Day One

High Hollow, George Howe, arch., 1917

High Hollow, George Howe, arch., 1917

I live in a neighborhood with many old houses. There are plenty of late nineteenth-century examples, but the ones I like best are from 1900-1930. The acknowledged masterpiece of this period is George Howe’s High Hollow, but there are plenty of runners-up, the work of accomplished Philadelphia residential architects such as Wilson Eyre, Frank Miles Day, Robert Rodes McGoodwin, H. Louis Duhring, and Edmund Gilchrist. These old houses seem to improve with age—the slate roofs get a bit mossy, the stonework acquires a patina, and the heavy hardware gets burnished with use. Their architects worked in more or less revival styles, and because they acknowledged the past, the passage of time has been kind to their creations. Indeed, these houses probably look better today than when they were spanking new. In contrast, the handful of mid-twentieth-century works by Louis Kahn, Robert Venturi, and Romaldo Guirgola, seem embalmed, caught in the moment of their construction. It is not just a question of materials, although smooth stucco tends to weather poorly, and tar-and-gravel roofs don’t age gracefully. It has to do with their disconnection from history. Modern houses look their best on Day One, when they are new, fresh, unsullied by use or time. It is all downhill after that.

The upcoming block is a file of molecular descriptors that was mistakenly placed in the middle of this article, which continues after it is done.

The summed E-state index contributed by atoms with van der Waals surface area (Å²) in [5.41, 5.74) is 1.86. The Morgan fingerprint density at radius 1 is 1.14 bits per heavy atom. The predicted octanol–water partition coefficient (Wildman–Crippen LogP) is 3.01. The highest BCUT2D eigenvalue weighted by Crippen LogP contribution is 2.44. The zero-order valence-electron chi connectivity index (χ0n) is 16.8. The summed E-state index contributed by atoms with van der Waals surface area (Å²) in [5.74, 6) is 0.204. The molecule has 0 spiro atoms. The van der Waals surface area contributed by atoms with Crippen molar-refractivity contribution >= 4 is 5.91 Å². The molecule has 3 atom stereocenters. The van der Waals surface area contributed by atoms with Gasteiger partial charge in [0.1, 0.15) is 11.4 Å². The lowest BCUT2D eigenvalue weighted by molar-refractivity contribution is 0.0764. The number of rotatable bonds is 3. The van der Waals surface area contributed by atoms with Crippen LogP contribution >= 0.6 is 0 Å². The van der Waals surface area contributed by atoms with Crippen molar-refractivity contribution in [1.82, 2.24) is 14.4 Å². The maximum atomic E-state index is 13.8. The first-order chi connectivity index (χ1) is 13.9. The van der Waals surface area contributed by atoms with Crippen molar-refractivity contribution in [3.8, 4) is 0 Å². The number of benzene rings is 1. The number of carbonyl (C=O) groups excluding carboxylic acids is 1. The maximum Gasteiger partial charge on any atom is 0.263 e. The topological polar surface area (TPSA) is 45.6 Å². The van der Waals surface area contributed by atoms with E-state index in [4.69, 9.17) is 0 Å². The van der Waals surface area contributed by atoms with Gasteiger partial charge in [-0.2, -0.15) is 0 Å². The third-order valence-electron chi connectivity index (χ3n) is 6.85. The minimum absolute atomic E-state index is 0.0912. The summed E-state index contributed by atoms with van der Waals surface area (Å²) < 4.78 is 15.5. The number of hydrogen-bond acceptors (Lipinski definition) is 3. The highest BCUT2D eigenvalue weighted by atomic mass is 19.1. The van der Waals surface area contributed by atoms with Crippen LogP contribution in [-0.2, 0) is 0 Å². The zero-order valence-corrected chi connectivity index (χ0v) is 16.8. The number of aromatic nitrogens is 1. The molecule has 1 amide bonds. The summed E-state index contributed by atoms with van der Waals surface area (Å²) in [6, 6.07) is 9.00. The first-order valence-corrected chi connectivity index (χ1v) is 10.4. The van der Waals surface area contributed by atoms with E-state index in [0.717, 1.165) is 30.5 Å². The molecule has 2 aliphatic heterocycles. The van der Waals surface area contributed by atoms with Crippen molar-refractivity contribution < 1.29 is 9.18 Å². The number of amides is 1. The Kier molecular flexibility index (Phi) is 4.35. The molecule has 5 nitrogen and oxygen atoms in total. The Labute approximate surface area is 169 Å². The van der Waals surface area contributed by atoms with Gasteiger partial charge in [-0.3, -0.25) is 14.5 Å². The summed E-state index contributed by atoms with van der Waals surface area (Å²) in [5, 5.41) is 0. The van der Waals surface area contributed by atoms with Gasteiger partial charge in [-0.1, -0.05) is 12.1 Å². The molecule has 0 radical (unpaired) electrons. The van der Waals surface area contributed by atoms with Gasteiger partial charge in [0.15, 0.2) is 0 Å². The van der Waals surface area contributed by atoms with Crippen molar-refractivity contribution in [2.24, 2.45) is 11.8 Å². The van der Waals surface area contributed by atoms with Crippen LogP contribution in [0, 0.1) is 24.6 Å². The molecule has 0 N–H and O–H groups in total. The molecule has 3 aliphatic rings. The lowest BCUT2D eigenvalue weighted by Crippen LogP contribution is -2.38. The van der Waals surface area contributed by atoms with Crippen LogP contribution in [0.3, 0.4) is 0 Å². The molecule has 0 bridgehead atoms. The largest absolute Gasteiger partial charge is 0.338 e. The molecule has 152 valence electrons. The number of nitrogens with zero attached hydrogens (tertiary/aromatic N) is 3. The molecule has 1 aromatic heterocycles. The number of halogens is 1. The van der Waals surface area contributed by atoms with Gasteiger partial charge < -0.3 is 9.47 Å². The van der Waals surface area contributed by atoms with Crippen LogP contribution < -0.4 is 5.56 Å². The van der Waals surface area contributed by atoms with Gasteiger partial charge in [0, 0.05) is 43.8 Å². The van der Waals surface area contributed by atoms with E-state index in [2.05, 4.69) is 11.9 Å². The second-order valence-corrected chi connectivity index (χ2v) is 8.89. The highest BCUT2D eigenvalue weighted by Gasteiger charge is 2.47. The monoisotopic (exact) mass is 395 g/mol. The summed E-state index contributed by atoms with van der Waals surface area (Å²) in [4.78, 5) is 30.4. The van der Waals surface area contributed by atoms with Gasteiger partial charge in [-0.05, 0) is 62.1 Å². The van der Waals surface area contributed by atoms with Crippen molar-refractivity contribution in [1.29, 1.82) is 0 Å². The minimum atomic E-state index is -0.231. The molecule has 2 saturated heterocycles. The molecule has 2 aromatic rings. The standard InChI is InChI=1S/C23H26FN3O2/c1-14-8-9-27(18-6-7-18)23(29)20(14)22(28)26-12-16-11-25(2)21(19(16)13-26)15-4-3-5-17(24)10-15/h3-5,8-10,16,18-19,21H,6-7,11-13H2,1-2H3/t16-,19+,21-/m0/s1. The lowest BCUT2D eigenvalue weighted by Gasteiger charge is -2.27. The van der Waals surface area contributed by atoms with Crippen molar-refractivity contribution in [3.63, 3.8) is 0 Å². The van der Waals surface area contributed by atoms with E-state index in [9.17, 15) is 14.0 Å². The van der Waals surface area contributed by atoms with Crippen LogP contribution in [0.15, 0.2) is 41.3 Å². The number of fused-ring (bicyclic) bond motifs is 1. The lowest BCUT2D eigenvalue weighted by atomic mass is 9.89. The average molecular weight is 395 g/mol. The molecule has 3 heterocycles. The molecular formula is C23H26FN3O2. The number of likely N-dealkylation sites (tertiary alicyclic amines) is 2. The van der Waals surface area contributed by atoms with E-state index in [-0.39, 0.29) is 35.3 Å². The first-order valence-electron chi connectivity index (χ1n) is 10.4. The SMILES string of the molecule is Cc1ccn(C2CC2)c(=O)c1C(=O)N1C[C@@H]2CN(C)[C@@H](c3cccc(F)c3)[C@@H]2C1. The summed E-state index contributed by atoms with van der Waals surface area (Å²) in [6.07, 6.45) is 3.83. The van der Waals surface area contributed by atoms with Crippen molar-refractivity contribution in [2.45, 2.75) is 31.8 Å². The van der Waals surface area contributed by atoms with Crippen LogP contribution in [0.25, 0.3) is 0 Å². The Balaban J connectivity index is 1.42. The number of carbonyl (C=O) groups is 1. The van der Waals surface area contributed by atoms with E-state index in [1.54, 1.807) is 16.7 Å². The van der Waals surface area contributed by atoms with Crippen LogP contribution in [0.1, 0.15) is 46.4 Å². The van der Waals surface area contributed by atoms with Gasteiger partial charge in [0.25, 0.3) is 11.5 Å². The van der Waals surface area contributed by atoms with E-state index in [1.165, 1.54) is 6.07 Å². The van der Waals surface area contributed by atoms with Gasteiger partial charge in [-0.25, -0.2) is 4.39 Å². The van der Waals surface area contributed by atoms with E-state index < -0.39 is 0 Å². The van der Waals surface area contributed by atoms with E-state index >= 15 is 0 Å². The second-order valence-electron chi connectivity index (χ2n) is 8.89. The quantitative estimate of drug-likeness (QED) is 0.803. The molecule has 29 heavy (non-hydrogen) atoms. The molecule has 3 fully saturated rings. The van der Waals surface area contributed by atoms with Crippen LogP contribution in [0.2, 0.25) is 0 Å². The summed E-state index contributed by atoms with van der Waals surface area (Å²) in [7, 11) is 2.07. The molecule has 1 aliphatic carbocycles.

Esherick House, Louis Kahn, arch., 1959

Esherick House, Louis Kahn, arch., 1959

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